Fifty-something women will benefit from the same lifestyle habits as other decades (i.e. calcium intake, vitamin D levels, staying active etc.). However, it is also important to maintain a healthy body weight as a thin body build or excessive weight can impact on bone health and increase the risk of osteoporosis. It is also recommended that women over 50 with a family history of osteoporosis, who are on certain mediation or have other risk factors, consult their healthcare professional for a bone density scan.
Interview with Professor Robin Daly, leading Vitamin D expert and Chair in Exercise and Ageing at Deakin
Question: Why is it that one in four Aussies women have been tested and are deficient in vitamin D or require supplements?
Professor Robin Daly: Vitamin D deficiency is far too common in Australia, with many clueless to the important role that vitamin D plays in building and maintaining bone health.
A recent survey from leading vitamin D brand, Ostelin, revealed that one in four Australian women who have been tested have either been diagnosed with a deficiency in vitamin D, or require vitamin D supplements.
Further findings from the research showed that one in five had no idea what the benefits of vitamin D were, while close to a third (31%) admitted they are not concerned about ensuring they get enough vitamin D.
Question: Why is it important that we are not vitamin D deficient?
Professor Robin Daly: Vitamin D plays a crucial role in the development and maintenance of strong, healthy bones and as most people reach peak bone mass around the age of 20 to 30, it is essential that we maintain sufficient levels at every age to prevent future conditions such as Osteoporosis.
Furthermore, a number of pregnant women may not be aware of the importance of vitamin D during pregnancy for both the mother and also the baby's bone development.
Question: What symptoms are associated with vitamin D deficiency?
Professor Robin Daly: A mild vitamin D deficiency can often have no symptoms, but some people may experience fatigue, muscle weakness and in more severe cases, deficiency can lead to soft bones (referred to as rickets in children and osteomalacia in adults) and brittle bones (osteoporosis).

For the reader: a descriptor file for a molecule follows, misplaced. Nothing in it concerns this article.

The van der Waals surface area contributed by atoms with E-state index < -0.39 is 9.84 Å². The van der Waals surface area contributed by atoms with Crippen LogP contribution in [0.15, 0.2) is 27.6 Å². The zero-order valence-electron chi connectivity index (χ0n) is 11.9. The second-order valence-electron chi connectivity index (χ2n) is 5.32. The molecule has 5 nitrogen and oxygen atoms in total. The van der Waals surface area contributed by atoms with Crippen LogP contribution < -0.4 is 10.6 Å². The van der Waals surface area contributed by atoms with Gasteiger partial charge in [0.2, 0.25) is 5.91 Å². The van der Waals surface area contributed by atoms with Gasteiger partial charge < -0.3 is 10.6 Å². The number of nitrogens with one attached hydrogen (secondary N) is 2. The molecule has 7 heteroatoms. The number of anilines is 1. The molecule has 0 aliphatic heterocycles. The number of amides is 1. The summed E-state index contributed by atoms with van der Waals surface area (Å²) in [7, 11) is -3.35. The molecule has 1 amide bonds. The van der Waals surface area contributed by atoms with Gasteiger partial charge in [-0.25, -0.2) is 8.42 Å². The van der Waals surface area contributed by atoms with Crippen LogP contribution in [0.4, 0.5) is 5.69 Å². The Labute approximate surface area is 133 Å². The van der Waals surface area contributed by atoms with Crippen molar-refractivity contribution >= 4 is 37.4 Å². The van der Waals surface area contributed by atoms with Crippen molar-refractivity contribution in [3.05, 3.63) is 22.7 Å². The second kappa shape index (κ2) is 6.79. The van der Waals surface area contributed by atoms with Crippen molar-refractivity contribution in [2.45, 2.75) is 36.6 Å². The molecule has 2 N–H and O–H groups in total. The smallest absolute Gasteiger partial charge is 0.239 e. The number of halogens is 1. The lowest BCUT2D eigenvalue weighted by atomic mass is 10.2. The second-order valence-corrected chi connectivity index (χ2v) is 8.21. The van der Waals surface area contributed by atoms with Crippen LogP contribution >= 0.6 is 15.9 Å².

Question: How often should we be tested for vitamin D deficiency?
Professor Robin Daly: While there are currently no Australian or international guidelines around routine testing for vitamin D deficiency, you should speak to your GP if you suspect you may be at risk, or if you identify with the risk factors. You can assess your level of risk by taking the Ostelin D–Test at https://ostelin.com.au/test-yourself/.
Question: How much safe sun exposure is required to maintain vitamin D levels?
Professor Robin Daly: During winter in Australia, getting outdoors for approximately 7-30 minutes at midday each day will help maintain Vitamin D levels, although this does vary depending on season, location and skin type.
With our increasingly deskbound lifestyles and limited sunlight during winter, it's important to prioritise safe sun exposure by exercising outdoors, having lunch outside or even incorporate walking meetings into your day.
Question: What is 'safe sun exposure"?
Professor Robin Daly: Safe sun exposure means a few minutes mid-morning or mid-afternoon during summer and longer (up to 30 minutes) midday during winter and then ensuring sun protection.
Remember to follow the recommended guidelines for daily sun exposure according to the season and your skin type. When the UV index exceeds 3, sun protection is recommended but when the UV index is below 3, sun protection is not required.
Question: Why is it important to build bone strength at all ages?
Professor Robin Daly: Many believe that brittle bones only affect the elderly, but as peak bone mass is reached around the age of 20 to 30 and deteriorates progressively thereafter, building and maintaining strong bones from childhood may be the most effective strategy to prevent future conditions such as Osteoporosis. Indeed, Osteoporosis is often considered a paediatric disease with geriatric consequences. A 10% increase in our peak bone mass can delay the development of osteoporosis by up to 13 years.
Question: How can we build bone strength, easily?
Professor Robin Daly: As there are fewer hours of natural sunlight available to us throughout the winter months, I encourage people to incorporate outdoor exercise into their routines to ensure they are maximising the opportunity to get their vitamin D fix.
Studies have shown that moderate to high-impact exercises like running, stair climbing, tennis and basketball are the most effective for optimal bone health and these can all easily be performed outdoors.
Even if it's just a few minutes each day, bringing exercise and the outdoors together gives you a greater chance of bolstering your vitamin D levels and supporting healthy bones.
Calcium is also crucial to the development and maintenance of healthy bones and teeth, so it's important to ensure that you and your family are consuming enough of this common nutrient.
Interview by Brooke Hunter